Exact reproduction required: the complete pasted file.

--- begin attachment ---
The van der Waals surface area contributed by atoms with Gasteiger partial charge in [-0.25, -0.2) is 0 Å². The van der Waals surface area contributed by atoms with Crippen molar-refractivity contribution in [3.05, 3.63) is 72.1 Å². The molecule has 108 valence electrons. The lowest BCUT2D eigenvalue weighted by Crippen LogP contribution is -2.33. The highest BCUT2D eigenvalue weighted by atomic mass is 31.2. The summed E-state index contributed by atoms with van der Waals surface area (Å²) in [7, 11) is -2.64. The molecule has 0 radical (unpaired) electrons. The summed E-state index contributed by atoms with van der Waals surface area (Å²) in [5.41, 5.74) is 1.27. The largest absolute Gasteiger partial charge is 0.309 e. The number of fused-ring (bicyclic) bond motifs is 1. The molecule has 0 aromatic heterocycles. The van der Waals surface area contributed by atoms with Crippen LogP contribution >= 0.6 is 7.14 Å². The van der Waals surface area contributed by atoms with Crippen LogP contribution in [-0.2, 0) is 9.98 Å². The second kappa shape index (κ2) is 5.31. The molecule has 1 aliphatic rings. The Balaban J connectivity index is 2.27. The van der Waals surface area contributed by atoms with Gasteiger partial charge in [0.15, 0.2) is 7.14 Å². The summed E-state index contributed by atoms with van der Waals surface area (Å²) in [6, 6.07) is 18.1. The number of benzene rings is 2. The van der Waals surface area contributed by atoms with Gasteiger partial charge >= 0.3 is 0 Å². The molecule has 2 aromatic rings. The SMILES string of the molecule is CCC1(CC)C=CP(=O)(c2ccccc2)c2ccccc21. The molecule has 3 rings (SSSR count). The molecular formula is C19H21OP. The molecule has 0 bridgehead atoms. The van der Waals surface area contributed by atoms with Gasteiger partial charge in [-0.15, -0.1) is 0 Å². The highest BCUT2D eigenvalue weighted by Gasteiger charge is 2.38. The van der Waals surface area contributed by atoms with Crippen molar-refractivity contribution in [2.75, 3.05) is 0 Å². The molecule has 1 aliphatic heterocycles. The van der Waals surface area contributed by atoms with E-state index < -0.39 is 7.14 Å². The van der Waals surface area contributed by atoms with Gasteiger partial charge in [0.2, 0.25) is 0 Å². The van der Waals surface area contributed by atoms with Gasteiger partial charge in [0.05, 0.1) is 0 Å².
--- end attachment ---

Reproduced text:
The van der Waals surface area contributed by atoms with Gasteiger partial charge in [-0.25, -0.2) is 0 Å². The van der Waals surface area contributed by atoms with Crippen molar-refractivity contribution in [3.05, 3.63) is 72.1 Å². The molecule has 108 valence electrons. The lowest BCUT2D eigenvalue weighted by Crippen LogP contribution is -2.33. The highest BCUT2D eigenvalue weighted by atomic mass is 31.2. The summed E-state index contributed by atoms with van der Waals surface area (Å²) in [7, 11) is -2.64. The molecule has 0 radical (unpaired) electrons. The summed E-state index contributed by atoms with van der Waals surface area (Å²) in [5.41, 5.74) is 1.27. The largest absolute Gasteiger partial charge is 0.309 e. The number of fused-ring (bicyclic) bond motifs is 1. The molecule has 0 aromatic heterocycles. The van der Waals surface area contributed by atoms with Crippen LogP contribution >= 0.6 is 7.14 Å². The van der Waals surface area contributed by atoms with Crippen LogP contribution in [-0.2, 0) is 9.98 Å². The second kappa shape index (κ2) is 5.31. The molecule has 1 aliphatic rings. The Balaban J connectivity index is 2.27. The van der Waals surface area contributed by atoms with Gasteiger partial charge in [0.15, 0.2) is 7.14 Å². The summed E-state index contributed by atoms with van der Waals surface area (Å²) in [6, 6.07) is 18.1. The number of benzene rings is 2. The van der Waals surface area contributed by atoms with Gasteiger partial charge >= 0.3 is 0 Å². The molecule has 2 aromatic rings. The SMILES string of the molecule is CCC1(CC)C=CP(=O)(c2ccccc2)c2ccccc21. The molecule has 3 rings (SSSR count). The molecular formula is C19H21OP. The molecule has 0 bridgehead atoms. The van der Waals surface area contributed by atoms with Gasteiger partial charge in [-0.15, -0.1) is 0 Å². The highest BCUT2D eigenvalue weighted by Gasteiger charge is 2.38. The van der Waals surface area contributed by atoms with Crippen molar-refractivity contribution in [2.75, 3.05) is 0 Å². The molecule has 1 aliphatic heterocycles. The van der Waals surface area contributed by atoms with E-state index < -0.39 is 7.14 Å². The van der Waals surface area contributed by atoms with Gasteiger partial charge in [0.2, 0.25) is 0 Å². The van der Waals surface area contributed by atoms with Gasteiger partial charge in [0.05, 0.1) is 0 Å².